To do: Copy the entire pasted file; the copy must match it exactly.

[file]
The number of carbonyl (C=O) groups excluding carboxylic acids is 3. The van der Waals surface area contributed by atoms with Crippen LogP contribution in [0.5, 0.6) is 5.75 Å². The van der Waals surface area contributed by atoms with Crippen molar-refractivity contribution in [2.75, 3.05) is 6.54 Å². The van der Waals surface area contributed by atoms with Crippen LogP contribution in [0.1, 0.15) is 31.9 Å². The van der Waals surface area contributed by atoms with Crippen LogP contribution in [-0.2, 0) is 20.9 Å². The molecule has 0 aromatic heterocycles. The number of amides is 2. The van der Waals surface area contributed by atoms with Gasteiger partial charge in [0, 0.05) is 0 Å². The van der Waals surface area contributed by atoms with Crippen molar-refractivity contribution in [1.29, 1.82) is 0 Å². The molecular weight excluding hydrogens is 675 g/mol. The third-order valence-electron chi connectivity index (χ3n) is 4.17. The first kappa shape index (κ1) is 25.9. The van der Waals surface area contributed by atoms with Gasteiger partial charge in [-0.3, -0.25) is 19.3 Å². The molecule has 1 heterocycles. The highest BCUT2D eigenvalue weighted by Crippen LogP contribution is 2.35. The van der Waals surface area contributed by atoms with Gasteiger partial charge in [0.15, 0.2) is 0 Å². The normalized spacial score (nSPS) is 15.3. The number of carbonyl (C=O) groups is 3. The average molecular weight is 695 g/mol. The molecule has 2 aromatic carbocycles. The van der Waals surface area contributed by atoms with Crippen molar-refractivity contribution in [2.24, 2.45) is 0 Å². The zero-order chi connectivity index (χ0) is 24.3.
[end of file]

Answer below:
The number of carbonyl (C=O) groups excluding carboxylic acids is 3. The van der Waals surface area contributed by atoms with Crippen LogP contribution in [0.5, 0.6) is 5.75 Å². The van der Waals surface area contributed by atoms with Crippen molar-refractivity contribution in [2.75, 3.05) is 6.54 Å². The van der Waals surface area contributed by atoms with Crippen LogP contribution in [0.1, 0.15) is 31.9 Å². The van der Waals surface area contributed by atoms with Crippen LogP contribution in [-0.2, 0) is 20.9 Å². The molecule has 0 aromatic heterocycles. The number of amides is 2. The van der Waals surface area contributed by atoms with Gasteiger partial charge in [0, 0.05) is 0 Å². The van der Waals surface area contributed by atoms with Crippen molar-refractivity contribution in [1.29, 1.82) is 0 Å². The molecular weight excluding hydrogens is 675 g/mol. The third-order valence-electron chi connectivity index (χ3n) is 4.17. The first kappa shape index (κ1) is 25.9. The van der Waals surface area contributed by atoms with Gasteiger partial charge in [-0.3, -0.25) is 19.3 Å². The molecule has 1 heterocycles. The highest BCUT2D eigenvalue weighted by Crippen LogP contribution is 2.35. The van der Waals surface area contributed by atoms with Gasteiger partial charge in [0.15, 0.2) is 0 Å². The normalized spacial score (nSPS) is 15.3. The number of carbonyl (C=O) groups is 3. The average molecular weight is 695 g/mol. The molecule has 2 aromatic carbocycles. The van der Waals surface area contributed by atoms with Crippen molar-refractivity contribution in [2.24, 2.45) is 0 Å². The zero-order chi connectivity index (χ0) is 24.3.